Petition update

Stop the Inspiring Education/21st century learning agenda

Dr. Nhung Tran-Davies
Calmar, Canada

Dec 29, 2014 — Dear fellow petitioners,

This cause, as you know, has expanded with the Knowledge is Power petition to target the root of the "discovery/new math" curriculum, that is, the Inspiring Education/21st century learning agenda because I see no other way to stop the math nonsense. I thank you to all those who have taken the time to lend your voices to that petition as well. In so doing, you are making Minister Dirks realize that he cannot be an accomplice to the breakdown of our children's education:

https://www.change.org/p/honourable-education-minister-gordon-dirks-knowledge-is-power-stop-the-breakdown-of-our-children-s-education

This Back to Basics and the Knowledge is Power petitions have been and will be guided by the voices of good teachers who know from their years of experience what teaching methods are effective, and they have seen the fads come and go. The petitions are also guided by mathematicians, academics and professionals who know what it takes to succeed.

This time, I will not let my children be one of the victims of another fad. I will not let the pendulum swing to the other end with the Inspiring Education agenda before their mistakes are reflected in our children's failures.

Kindest regards,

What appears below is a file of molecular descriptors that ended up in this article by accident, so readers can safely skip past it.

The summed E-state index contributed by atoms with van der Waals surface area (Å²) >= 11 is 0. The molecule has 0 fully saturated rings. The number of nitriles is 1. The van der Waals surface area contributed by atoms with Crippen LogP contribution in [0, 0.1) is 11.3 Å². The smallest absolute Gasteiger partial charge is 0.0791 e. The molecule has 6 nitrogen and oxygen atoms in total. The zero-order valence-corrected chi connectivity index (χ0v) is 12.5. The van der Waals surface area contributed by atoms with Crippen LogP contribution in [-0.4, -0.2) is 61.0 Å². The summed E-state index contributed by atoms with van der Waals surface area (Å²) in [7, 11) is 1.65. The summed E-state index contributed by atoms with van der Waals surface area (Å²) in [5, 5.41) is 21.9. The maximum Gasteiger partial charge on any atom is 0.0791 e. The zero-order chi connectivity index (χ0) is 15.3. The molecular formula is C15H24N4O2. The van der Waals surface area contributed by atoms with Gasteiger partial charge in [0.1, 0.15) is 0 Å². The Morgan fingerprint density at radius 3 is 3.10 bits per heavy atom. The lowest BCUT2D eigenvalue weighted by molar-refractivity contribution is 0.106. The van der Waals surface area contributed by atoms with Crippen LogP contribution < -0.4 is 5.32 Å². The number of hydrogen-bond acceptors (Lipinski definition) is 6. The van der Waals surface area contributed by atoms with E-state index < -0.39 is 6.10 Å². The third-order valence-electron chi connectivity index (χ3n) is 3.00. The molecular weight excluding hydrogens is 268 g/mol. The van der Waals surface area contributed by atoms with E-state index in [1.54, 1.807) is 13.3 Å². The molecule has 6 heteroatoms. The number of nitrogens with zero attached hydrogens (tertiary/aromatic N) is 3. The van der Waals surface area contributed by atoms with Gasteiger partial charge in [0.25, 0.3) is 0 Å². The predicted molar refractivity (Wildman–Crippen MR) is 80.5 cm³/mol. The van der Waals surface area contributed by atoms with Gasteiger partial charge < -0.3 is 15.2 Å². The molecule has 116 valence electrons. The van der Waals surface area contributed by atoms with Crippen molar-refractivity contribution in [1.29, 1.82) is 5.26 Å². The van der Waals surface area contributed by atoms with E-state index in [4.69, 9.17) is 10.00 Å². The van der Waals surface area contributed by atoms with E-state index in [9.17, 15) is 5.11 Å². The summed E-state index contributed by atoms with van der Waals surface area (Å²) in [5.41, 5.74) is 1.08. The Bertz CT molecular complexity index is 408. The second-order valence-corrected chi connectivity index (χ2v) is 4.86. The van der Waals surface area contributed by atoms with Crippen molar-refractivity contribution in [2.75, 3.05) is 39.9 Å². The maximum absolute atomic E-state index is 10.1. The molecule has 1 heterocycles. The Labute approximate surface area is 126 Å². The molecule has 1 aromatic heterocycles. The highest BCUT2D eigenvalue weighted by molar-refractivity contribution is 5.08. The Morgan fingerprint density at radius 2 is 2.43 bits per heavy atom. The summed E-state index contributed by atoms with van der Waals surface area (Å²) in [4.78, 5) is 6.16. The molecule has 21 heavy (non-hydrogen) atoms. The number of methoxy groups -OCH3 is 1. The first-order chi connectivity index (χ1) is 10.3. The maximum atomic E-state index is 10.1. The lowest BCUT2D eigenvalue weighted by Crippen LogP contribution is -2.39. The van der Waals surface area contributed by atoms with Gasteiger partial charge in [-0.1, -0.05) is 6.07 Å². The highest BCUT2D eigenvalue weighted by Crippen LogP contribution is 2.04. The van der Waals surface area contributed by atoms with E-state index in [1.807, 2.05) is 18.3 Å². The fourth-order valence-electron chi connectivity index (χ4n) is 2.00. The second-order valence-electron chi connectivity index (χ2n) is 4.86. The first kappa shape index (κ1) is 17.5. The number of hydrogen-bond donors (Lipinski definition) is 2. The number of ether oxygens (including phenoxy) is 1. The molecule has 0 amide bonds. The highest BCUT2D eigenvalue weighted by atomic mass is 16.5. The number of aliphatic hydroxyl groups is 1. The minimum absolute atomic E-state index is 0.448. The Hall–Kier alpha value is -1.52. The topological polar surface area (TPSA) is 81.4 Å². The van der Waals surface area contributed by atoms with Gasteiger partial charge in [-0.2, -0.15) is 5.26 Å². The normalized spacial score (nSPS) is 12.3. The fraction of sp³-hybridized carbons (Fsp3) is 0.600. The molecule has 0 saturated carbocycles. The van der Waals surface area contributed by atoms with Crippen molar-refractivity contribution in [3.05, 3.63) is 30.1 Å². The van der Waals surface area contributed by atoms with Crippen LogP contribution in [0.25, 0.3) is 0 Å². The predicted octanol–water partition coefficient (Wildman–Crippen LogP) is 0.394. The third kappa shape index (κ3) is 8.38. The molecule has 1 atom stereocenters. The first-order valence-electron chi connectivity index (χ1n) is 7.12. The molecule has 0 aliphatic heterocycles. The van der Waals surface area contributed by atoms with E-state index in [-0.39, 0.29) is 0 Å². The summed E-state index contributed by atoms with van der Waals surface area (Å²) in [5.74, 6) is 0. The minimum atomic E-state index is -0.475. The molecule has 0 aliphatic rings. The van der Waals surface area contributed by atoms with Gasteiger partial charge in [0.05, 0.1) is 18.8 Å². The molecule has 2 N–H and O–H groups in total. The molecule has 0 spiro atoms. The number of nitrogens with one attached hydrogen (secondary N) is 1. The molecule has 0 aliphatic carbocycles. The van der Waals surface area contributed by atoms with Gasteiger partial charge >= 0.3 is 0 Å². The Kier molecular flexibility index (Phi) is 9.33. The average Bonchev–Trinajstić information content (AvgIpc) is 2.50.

Dr. Nhung Tran-Davies
(mrgranthd@yahoo.ca
facebook: Alberta Math Petition)

p.s. 2016 is the target year for the entire province to move towards the Inspiring Education/21st century learning model. Pilot projects have already been implemented in a few regions throughout Alberta. We were so focused on the math, that I didn't look to the big picture. This is the big picture and it is concerning not only for our children, but for good teachers who truly care about our children:

"Rockyview school division (where Greg Bass was superintendent before he became Deputy Minister) - there are definitely some concerned parents, teachers and students in our division. However, there is also a lot of complacency here (although every complains about their kid's schools, no one does anything about it) and there are a lot of constructivist advocates here. Greg Bass pulled a real number on our school division, and if you would like a real-life illustration of what Alberta education will look like once "Inspire Education" has been rolled out, you should look to how Rockyview schools are currently functioning. And I should also mention - Bass is no small force to reckon with. He is very well versed in fancy rhetoric (he reminds me of a used car salesman;) and his ability to persuade people that we are all going to fail miserably if we don't embrace constructivism immediately is quite impressive - reminiscent of a cult leader in my opinion! If you know even an infinitesimally small amount about Greg Bass, you would know that he is an insanely enthusiastic supporter of constructivism, so I don't buy for one minute that Johnson wasn't aware of Bass's philosophy, as he seems to be currently claiming.